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Alternative & Indie - Released August 30, 2019 | Polydor Records

Distinctions Pitchfork: Best New Music
Her sensual voice is irresistible. Elizabeth Grant, aka Lana Del Rey, could sing the instruction manual for a wireless vacuum cleaner and she would still have our full attention. Even when she invites the whole world to join her (A$AP Rocky, The Weeknd, Stevie Nicks and Sean Lennon all featured on Lust For Life, her album released in 2017), she lives in her own little world where time moves slow and melancholy reigns supreme. Making music is her way of talking about her era, her contemporaries, the American Dream and, as far as we can tell, herself... With its shocking title, stylised album cover (featuring Duke Nicholson, Jack Nicholson’s grandson, aboard a boat sailing away from a burning coast) and her particularly slow tempos (only ballads here), Norman Fucking Rockwell! is largely rooted in folk. Del Rey roams around this great soundscape, more melancholic and evanescent than ever. She closely collaborated with Jack Antonoff on this album (a sought-after producer for pop stars such as Taylor Swift, St. Vincent, Lorde, Carly Rae Jepsen and Pink) and the producer shapes her melancholy with equal amounts of sobriety and slickness. The slow rhythms on this beautiful record offer a welcome break from the turbulence of today. One of the tracks that stands out is a cover of Sublime’s Doin’ Time (1996), itself a new interpretation of Gershwin’s Summertime, offering further proof of Lana Del Rey’s originality, something which is much more complex than some would have us believe... © Marc Zisman/Qobuz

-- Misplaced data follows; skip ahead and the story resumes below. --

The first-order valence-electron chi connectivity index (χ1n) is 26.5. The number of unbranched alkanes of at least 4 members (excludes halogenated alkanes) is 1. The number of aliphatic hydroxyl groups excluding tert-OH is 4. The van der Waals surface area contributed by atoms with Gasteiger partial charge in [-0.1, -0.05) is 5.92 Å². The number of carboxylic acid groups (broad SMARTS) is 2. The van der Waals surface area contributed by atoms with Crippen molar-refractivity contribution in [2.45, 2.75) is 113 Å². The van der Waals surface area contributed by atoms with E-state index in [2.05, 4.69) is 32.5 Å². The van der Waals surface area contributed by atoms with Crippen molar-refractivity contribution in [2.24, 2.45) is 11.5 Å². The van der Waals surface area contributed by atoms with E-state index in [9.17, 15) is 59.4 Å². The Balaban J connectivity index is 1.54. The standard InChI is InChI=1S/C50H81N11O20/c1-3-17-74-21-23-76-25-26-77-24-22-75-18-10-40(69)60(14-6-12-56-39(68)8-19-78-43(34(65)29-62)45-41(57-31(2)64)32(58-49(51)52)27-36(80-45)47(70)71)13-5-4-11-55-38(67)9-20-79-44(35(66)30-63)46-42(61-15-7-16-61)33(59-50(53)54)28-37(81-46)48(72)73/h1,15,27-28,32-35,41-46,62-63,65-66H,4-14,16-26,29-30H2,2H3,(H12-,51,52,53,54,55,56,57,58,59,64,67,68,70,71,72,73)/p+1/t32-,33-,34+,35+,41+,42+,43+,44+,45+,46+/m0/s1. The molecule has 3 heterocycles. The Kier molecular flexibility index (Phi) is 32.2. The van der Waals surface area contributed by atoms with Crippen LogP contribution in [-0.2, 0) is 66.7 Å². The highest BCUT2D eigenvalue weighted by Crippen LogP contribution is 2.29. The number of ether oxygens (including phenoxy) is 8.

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Alternative & Indie - Released July 21, 2017 | Polydor Records